All the excitement about Kotlin is due to the fact that in 2017 Google made it an official language for Android development alongside well known Java. Kotlin is an open source, modern, flexible and concise language that is not actually that new. It dates back to the year 2011 and it was developed by JetBrains, company that makes extremely good IDEs. In case you didn’t know, Kotlin was named after a Russian island located 32 kilometres from St. Petersburg. Kotlin got its first stable release in February 2016 which means this language is well tested and solid.
Kotlin is a statically typed programming language that runs on Java virtual machine. It is highly interoperable with Java and has many useful benefits and advantages. I started using Kotlin a year ago on a small Android app that uses the GitHub API for searching and exploring GitHub repositories. I also wrote the same app in Java so I had great insight about Kotlin benefits which I will describe in this article.
As I said earlier, Kotlin is expressive and concise. Let’s dive into an example. For my GitHub app I had to make a model class that represents Owner data. In Java it looked like this:
Now, let’s compare that to Kotlin:
This data class auto generates all the fields and property accessors. Also, useful methods like toString(), equals(), hashCode() are also generated implicitly. If you need to send object from one activity to another, you don’t have to generate parcelable methods, everything is done with @Parcelize annotation. Cool, right?
Kotlin provides the ability to extend a class with new functionality without having to inherit from the class or use any type of design pattern such as Decorator. This is called extension function. Basically, it is just a method which takes the receiver as its first argument plus additional parameters. Lets see the example from my GitHub explorer app. I wanted to send an Owner object to some parts of the app via bundle. So, I created an extension function that looked like this:
Now, all you have to do is call this methods on your intent. Pretty easy and flexible.
The Kotlin Standard Library comes with some useful extensions out of the box. The one I particularly love is using view ID defined in XML directly from an activity. What does this mean? No more need for findViewById() or using Butterknife.
Everyone is familiar with the frustrating NullPointerException (NPE) – a famous problem in the design of Java language. It’s true that there are a lot of tools and design patterns to avoid this, but they cost time (and money). In Kotlin, if you assign null to property it will give you a compile error. However, if you want to allow null you can do it safely like this:
Explicit null checks are also improved compared to some other languages. For example, this is how we do it in Java:
In Kotlin, an explicit null check is done in single line like this:
You know what is also cool? You can chain multiple null checks. The chain will return null if any of the properties is null. However, if you want to explicitly tell the compiler that a property is not null you can do it like this:
In case the property is null you will get good old NPE. Basically, if you are sure that property is not null use !!. otherwise use?. Also, ?. can be used to return different kinds of exceptions, while !!. can throw only NPE.
Switching to Kotlin is easy for several reasons. One of them is its interoperability with Java. Kotlin runs on JVM and relies on Java code from the existing Java Class Library. You can easily call Java code from Kotlin and vice-versa. If you have existing Java code you can start using Kotlin to get familiar with the language and its constructs until you eventually convert entire codebase to Kotlin. In fact, if you want to convert your Java code to Kotlin, Android Studio gives you the option to do that automatically.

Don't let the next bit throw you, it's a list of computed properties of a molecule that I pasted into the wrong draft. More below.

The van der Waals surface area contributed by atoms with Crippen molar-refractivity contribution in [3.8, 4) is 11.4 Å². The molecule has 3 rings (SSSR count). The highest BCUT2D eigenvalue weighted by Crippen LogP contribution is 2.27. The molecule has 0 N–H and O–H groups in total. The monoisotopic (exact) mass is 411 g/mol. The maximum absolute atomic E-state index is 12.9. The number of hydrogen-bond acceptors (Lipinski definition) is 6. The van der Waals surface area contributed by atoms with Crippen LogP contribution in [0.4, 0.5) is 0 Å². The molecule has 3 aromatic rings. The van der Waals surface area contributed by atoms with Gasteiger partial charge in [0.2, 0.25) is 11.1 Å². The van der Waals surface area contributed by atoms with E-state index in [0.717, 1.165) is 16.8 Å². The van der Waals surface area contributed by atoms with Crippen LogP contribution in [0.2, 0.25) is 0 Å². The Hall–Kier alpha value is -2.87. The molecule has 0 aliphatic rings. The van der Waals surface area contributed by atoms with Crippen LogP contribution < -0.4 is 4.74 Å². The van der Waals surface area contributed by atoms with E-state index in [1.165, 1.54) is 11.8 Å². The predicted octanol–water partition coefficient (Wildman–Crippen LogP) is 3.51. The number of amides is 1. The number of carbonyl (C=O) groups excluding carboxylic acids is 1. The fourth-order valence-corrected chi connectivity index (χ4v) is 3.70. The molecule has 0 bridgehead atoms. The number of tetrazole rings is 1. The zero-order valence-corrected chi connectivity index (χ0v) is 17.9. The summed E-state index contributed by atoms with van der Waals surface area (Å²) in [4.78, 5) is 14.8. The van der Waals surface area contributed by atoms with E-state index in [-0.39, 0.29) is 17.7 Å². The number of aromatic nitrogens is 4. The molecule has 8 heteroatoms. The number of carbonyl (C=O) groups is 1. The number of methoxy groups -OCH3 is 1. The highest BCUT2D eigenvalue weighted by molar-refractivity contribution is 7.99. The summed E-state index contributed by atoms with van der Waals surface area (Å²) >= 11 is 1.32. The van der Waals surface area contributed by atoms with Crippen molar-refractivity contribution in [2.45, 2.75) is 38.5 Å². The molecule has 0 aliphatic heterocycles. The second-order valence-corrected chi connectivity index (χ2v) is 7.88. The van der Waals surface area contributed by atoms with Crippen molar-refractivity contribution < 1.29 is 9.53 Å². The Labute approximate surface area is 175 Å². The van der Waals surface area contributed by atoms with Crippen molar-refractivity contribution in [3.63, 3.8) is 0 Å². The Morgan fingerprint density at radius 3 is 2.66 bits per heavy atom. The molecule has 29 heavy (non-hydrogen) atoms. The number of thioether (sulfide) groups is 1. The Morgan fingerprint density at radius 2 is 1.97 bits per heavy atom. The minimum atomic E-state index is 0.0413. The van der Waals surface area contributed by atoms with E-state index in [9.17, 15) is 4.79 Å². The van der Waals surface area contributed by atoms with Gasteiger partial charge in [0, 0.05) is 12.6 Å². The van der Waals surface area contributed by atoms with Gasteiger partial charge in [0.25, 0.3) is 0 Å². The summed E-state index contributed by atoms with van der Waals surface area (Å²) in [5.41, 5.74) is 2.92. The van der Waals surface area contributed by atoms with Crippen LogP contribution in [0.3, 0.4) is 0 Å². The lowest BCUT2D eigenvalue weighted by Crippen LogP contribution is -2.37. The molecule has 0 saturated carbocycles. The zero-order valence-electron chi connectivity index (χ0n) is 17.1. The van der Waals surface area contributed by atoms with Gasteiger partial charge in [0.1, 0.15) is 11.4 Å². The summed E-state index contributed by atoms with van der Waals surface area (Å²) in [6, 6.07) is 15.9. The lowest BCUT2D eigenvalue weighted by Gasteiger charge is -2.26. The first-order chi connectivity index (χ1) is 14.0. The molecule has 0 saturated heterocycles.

Kotlin will infer your types so you don’t have to explicitly declare it. For example:
Kotlin uses aggressive inference to determine the types of values and expressions if they were not clearly stated. It makes the language even more distinctive from Java which sometimes requires repetitious type specifications.
Better support for functional programming
Functional programming was also introduced in Java 8, but Kotlin has better support for it. In short, functional concepts can be used more concisely and explicitly with proper function types. Also, performance can be improved via inlining which is not currently possible in Java.
Easy to learn, write and explain
When I first saw
in Kotlin it instantly reminded me of Python. Which is great. They are easy to read and flexible:
Another thing that I was completely thrilled about is the when expression which replaces the switch statement:
Kotlin compiler tracks your logic and auto casts types if possible. Remember using
checks followed by explicit casts? Kotlin makes this easy and concise:
Finally, the Kotlin feature I found great is that the == operator actually does what you expect – compares structural equality, where === compares referential equality. For example:
So, what do we get with Kotlin in the Android world? We get mature, open source language developed by JetBrains and backed by Google integrated into official Android IDE. Kotlin is null safe, concise and easy to learn. Apps like Pinterest, Trello, Evernote have already accepted Kotlin as their go-to language for new features. It greatly shortens code by reducing boilerplate and gives you all features every modern language should have. Just open your project and start writing. Happy coding! 🙂
If you want to check out the GitHub explorer project mentioned in this article here are the links:
Kotlin version: https://bitbucket.org/ag04/githubexplorer-example-kotlin
Java version: https://bitbucket.org/ag04/githubexplorer-example-java